- Andrea Adelson, College Football
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For now, here is a quick look at team-by-team attendance numbers for the 2013 season, with the percent change from 2012.
Clemson 82,048, up less than 1 percent
Notes: The Tigers set a new single-season school attendance record thanks to home games against Georgia and Florida State. Memorial Stadium was filled to 101 percent capacity.
Florida State 75,421, down less than 1 percent
Notes: Despite a lackluster home schedule, the Seminoles drew slightly fewer than the 75,601 they averaged in 2012 (when Clemson and Florida played in Tallahassee). Doak Campbell Stadium was filled to 92 percent capacity.
Virginia Tech 63,999, down 2 percent
Notes: The Hokies had their 93-game home sellout streak snapped against Western Carolina, ending the third-longest active sellout streak in the country. There was no marquee home game this year. Lane Stadium was filled to 97 percent capacity.
Miami 53,837, up 11 percent
Notes: The Hurricanes got a big bump this past season thanks to their nonconference showdown against Florida, which drew 76,968. Sun Life Stadium was filled to 71 percent capacity.
NC State 53,178, down 1.7 percent
Notes: The Wolfpack struggled on the field in 2013, so their numbers dipped slightly. Carter-Finley Stadium was filled to 92 percent capacity.
North Carolina 51,500, up 2 percent
Notes: A Thursday night game against Miami drew 56,000 fans, while the regular-season finale against Duke drew 62,000. Kenan Stadium was filled to 82 percent capacity.
Pitt 49, 741, up 16.6 percent
Notes: The Panthers had a blockbuster home schedule with games against Florida State (on Labor Day night), Notre Dame and Miami. Compare that to 2012, when the Panthers played two FCS teams, Louisville, Temple, Rutgers and Virginia Tech. Heinz Field was filled to 76 percent capacity.
Georgia Tech 49,077, up 10 percent
Notes: The Jackets benefited from a Thursday night home game against Virginia Tech and the regular-season finale at home against Georgia. Bobby Dodd Stadium was filled to 89 percent capacity.
Virginia 46,279, down less than 1 percent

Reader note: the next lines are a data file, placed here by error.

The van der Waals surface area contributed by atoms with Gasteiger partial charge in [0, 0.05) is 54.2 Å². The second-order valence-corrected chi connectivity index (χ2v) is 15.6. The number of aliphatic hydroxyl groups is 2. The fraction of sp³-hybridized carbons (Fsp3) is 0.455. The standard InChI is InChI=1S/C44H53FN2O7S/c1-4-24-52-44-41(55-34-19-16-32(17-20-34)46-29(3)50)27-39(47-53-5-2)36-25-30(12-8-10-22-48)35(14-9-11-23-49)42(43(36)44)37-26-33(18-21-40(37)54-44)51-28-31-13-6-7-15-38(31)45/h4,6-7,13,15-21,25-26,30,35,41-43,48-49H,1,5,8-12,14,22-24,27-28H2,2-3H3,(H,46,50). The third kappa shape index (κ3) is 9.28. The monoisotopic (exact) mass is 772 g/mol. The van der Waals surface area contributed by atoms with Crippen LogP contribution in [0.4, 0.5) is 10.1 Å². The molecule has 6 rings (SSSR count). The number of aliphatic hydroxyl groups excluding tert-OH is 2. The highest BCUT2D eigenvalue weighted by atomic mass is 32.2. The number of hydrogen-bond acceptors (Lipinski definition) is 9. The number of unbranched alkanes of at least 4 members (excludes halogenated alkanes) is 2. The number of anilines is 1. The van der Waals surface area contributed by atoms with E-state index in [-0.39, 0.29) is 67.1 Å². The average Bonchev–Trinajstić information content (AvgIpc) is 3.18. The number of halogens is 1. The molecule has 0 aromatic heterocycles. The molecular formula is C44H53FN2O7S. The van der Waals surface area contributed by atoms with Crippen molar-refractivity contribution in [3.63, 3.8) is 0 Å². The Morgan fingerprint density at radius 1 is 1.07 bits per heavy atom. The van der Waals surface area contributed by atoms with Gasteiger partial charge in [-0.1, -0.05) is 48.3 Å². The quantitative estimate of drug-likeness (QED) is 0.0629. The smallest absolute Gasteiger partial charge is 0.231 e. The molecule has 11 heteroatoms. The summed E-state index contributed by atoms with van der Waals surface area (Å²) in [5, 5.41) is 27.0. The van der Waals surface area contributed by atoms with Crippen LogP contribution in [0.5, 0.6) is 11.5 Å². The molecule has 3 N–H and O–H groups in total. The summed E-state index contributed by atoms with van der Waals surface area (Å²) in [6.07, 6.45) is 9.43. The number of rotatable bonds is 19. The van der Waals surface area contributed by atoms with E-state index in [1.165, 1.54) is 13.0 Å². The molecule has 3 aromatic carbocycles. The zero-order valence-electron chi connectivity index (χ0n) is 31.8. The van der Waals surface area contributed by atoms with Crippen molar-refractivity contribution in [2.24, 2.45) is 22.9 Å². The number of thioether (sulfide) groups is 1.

Notes: Though the Hoos have struggled to win, attendance didn't drop that dramatically thanks to a home schedule that featured Oregon, Clemson and Virginia Tech. Scott Stadium was filled to 75 percent capacity.
Maryland 41,278, up 9 percent
Notes: This attendance figure counts the game against West Virginia played at M&T Bank Stadium in Baltimore, which drew 55,677.
Syracuse 38,277, up less than 1 percent
Notes: The Orange hosted Clemson and Boston College but have struggled to fill the Carrier Dome for years now. The Carrier Dome, among the 10 smallest in the power five conferences, was filled to 78 percent capacity.
Boston College 33,006, down 11 percent
Notes: Even though the Eagles were vastly improved this past season, they did not have Notre Dame on the home schedule, and that has to be one of the biggest reasons for the attendance drop.
Wake Forest 28,414, down less than 1 percent
Notes: The Deacs, with the smallest stadium among the power five conferences, did fill their stadium to 89 percent capacity thanks to home games against NC State and Florida State.
Duke 26,062, down 7.5 percent
Notes: The Blue Devils had a historic season, but they did not have North Carolina or Clemson on the home slate this season. Wallace Wade Stadium, the third-smallest in the power five conferences, was filled to 77 percent capacity.
One more item of interest. Louisville joins the league in 2014, so that should help the overall ACC attendance numbers. Last season, the Cardinals averaged 52,914 fans, and Papa John's Cardinal Stadium was filled to 95 percent capacity.
Average attendance in the ACC as a whole remained steady in 2013, but there are definite issues administrators across the sport are working on to try and get more fans in the stands.